These views are consistent with market data, which shows a notable increase in inbound Israeli M&A activity in 2017. Domestic activity has been relatively flat for the past six years.

Compared to last year’s survey, more respondents said that foreign buyers will more active than domestic acquirers in the future.


China set to re-enter the market

China's role in Israel M&A dropped considerably in 2017. In 2016, China had four of the top ten largest deals in Israel. But there was only one Chinese transaction in the top 20 deals in 2017: the US$112 million acquisition of a 65 percent stake in Servotronix Motion Control by Chinese appliances giant Midea Group.

This is likely due to changes in regulations in China. At the end of 2016, China tightened its rules pertaining to outbound investments in order to control currency movements and curb investments that the government deemed overly speculative.

However, in December 2017, regulators made a number of improvements to promote the continuous development of overseas investments by simplifying and clarifying certain procedural requirements. These changes, which came into effect in March 2018, should allow Chinese M&A activity to increase in Israel in the future.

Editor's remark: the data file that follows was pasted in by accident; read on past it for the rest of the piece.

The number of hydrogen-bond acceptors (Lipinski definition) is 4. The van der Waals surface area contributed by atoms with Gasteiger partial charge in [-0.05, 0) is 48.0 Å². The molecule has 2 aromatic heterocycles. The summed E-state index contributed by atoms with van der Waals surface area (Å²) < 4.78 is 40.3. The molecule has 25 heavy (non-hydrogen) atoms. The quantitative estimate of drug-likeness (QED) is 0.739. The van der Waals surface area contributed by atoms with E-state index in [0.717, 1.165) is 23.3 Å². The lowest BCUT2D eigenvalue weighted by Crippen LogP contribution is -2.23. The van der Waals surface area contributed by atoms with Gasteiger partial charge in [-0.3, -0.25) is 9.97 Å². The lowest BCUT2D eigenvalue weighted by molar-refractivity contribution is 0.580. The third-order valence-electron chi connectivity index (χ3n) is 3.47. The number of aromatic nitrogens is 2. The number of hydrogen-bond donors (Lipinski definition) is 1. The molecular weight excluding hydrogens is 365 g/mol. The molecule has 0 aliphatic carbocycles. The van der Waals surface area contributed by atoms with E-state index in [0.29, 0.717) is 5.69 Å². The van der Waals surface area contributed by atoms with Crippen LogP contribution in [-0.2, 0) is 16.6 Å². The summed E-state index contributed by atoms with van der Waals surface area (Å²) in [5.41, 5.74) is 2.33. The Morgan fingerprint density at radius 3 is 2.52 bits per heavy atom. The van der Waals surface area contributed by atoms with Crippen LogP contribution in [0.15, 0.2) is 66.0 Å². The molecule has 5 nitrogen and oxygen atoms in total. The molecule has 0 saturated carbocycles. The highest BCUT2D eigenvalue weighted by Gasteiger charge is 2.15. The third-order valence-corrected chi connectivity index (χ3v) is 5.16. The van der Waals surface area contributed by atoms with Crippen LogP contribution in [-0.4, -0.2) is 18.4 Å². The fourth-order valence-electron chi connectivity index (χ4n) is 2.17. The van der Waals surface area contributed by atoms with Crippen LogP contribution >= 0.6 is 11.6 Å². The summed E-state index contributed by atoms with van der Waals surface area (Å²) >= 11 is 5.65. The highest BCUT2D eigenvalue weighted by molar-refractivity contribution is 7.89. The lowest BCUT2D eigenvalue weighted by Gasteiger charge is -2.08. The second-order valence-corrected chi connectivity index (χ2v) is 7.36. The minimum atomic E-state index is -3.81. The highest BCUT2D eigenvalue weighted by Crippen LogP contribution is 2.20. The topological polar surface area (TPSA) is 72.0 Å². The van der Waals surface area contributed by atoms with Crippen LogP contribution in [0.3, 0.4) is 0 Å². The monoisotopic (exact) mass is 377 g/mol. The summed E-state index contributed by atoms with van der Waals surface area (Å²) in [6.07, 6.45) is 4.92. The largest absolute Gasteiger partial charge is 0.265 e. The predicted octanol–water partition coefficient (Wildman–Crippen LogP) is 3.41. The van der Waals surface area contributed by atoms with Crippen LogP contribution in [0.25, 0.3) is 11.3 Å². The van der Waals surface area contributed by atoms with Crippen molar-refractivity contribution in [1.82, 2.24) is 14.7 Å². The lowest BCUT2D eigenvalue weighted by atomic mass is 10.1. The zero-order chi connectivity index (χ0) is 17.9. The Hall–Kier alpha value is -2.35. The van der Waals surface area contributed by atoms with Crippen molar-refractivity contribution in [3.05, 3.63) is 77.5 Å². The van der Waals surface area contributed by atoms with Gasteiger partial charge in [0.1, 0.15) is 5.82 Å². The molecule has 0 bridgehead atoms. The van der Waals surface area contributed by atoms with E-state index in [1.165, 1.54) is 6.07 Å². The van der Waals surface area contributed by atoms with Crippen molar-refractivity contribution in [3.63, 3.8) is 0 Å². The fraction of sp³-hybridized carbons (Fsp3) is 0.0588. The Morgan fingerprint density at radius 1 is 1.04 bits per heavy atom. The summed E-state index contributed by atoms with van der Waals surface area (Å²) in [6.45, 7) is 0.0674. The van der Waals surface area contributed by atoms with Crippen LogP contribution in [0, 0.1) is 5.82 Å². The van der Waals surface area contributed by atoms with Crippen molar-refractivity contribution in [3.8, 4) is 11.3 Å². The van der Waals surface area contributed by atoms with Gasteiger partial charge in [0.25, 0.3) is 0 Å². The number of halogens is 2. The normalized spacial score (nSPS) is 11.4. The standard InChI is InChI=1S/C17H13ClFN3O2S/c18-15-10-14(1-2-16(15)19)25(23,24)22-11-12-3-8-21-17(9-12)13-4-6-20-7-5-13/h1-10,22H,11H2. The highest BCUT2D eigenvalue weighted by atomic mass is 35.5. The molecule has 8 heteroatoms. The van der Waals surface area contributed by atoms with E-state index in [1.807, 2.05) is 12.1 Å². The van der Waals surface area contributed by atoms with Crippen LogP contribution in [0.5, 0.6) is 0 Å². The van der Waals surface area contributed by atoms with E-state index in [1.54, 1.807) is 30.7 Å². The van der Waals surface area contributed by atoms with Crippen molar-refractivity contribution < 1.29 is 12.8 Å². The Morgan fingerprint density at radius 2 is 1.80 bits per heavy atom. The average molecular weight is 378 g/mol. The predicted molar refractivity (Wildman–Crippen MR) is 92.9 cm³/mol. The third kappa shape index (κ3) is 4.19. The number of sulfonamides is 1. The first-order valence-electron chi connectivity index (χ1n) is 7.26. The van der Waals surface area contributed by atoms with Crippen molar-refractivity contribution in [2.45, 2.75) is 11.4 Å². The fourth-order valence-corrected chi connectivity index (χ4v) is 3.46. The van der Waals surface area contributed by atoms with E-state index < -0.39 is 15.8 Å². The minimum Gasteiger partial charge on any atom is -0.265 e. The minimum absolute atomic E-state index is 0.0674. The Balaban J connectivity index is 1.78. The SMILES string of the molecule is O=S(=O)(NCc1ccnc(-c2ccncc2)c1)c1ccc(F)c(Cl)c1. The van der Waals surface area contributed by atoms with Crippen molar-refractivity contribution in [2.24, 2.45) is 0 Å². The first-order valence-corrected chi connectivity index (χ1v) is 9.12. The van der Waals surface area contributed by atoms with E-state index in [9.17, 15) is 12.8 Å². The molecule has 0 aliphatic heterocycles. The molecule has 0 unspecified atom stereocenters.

Indeed, 51 percent of survey respondents expect Asia to provide the biggest annual increase in the number of foreign investors in the coming year. Moreover, 85 percent of respondents expect the number of Asian bidders targeting Israeli companies to increase over the next 12 months compared with the previous 12 months; 35 percent expect a significant increase.

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© 2018 White & Case LLP